Title:
0206 Ring Network

Description:

Next, let's take a look at a ring network.

Now, a chain network you can think of as being the relationship between a set of individuals

with a direct chainbasically, for example, the relationship between me

and my chain of ancestors.

This might be my son, who is connected to me, and I'm connected to my dad.

My dad is connected to my grandfather, and so on.

I actually don't know who my greatgrandfather was. That's a chain network.

In a ring network, we actually now complete the loop,

which isn't a good representation of my family, I'm glad to say,

but lots of other things do have this sort of relationship.

As we can see in this particular example, we have a ring of 5 nodes and there are 5 edges

1, 2, 3, 4, 5.

One thing that might be useful to do at this point is to look at what a ring network

like this might look like as a piece of code.

For the purposes of this course, I'm going to represent graphs as dictionaries of dictionaries.

The way that that works islet's take a look here.

What we're going to do is make a graph. We're going to call it a_ring.

We set it equal to 5 and we initialize the ring to be an empty dictionaryjust { }.

Then what we're going to do is to this empty graph we're going to start adding in edges.

The particular edges we're going to add in we're going to loop for each number from 0 to n  1.

We're going to make a link in the ring from node i to node i+1 mod n.

That's going to get us the wrap around at the very end.

What make_link doesand I'm going to use the same definition throughout

is it takes a dictionary or graph and two nodes if we want to connect together,

checks whether the first node is already in the graph.

If it is not, then it creates an empty dictionary for that node. Same thing for node 2.

Then it goes to the dictionary for node 1 in the graph and says that there is a connection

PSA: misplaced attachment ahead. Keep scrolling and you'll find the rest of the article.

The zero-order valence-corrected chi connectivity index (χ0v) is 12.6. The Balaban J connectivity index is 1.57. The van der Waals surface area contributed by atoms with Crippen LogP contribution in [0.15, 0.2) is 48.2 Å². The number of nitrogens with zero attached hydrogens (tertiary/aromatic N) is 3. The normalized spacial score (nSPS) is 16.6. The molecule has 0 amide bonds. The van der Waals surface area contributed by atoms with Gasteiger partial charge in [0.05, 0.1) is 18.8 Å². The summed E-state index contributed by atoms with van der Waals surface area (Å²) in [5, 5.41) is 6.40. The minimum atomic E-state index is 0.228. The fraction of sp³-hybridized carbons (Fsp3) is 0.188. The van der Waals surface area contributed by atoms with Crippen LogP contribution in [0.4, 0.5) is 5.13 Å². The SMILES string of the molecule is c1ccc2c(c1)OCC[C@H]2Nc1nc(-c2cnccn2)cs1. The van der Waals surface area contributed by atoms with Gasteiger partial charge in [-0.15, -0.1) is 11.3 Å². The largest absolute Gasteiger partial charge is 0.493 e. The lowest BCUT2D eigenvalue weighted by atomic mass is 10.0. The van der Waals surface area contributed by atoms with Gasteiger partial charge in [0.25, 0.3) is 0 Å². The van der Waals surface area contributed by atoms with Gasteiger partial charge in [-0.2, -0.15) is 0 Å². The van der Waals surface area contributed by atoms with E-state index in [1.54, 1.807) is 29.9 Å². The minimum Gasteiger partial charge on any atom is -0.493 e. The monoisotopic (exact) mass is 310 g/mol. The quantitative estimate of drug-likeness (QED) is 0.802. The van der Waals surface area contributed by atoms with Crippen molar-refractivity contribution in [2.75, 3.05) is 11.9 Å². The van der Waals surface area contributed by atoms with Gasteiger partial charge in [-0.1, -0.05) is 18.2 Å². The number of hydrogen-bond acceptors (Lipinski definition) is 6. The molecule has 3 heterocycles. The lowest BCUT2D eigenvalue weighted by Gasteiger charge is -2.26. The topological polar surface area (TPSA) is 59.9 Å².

to node 2, so this basically just establishes the connection between node 1 and node 2

so that later we can go and test for it if we want to.

Once we've created that dictionary, we can ask questions like, well, how many nodes

are in the graph and how many edges are in the graph?

I actually ran this already.

You can see that the number of nodes is indeed 5, which is good,

because that's what we wanted it to be.

The number of edgesthe way that we're calculating that is

by taking a look at all the nodes in the graphin this case, the a_ring.keys()

is giving us back a list of all of the names of the nodes in the graph.

We're going to assign the variable node to be each one of those in turn.

What we're going to do with that node is look up the dictionary for that node

in other words, look up all the connections that that node has in the graph,

and look up the length of that, put it together in a big list.

This list has one entry for each node in the graph,

and that entry is exactly how many edges that node has,

which you may recall from last time is called the degree of the node.

This expressionactually, from this bracket here to this bracket here

gives us a list of the degrees of all the nodes.

We sum all those up and now we've counted each edge twice,

so we divide by 2 to get the total number of edges in the graph.

In this case, I then printed out the actual graph itself just so you can see what it looks like.

Five is the number of nodes. Five also happens to be the number of edges.

Because this is a ring, there is one edge coming out of each node

and then wrapping back around to the front.

What it actually looks like internally is the list of the nodes.

This could be any name at all as long as each node has a unique name.

I used numbers here, because it was really easy to do.

There's node 0, node 1, node 2, node 3, and node 4.

What node 0 is is a dictionary of all the nodes that it is connected to directly.

Node 0 in a fivenode ring is connected to node 1, the node to its right,

and node 4, the node that would be one behind it with the wraparound.

Similarly, 1 is connected to 0 and 2, 2 is connected to 1 and 3, and so on.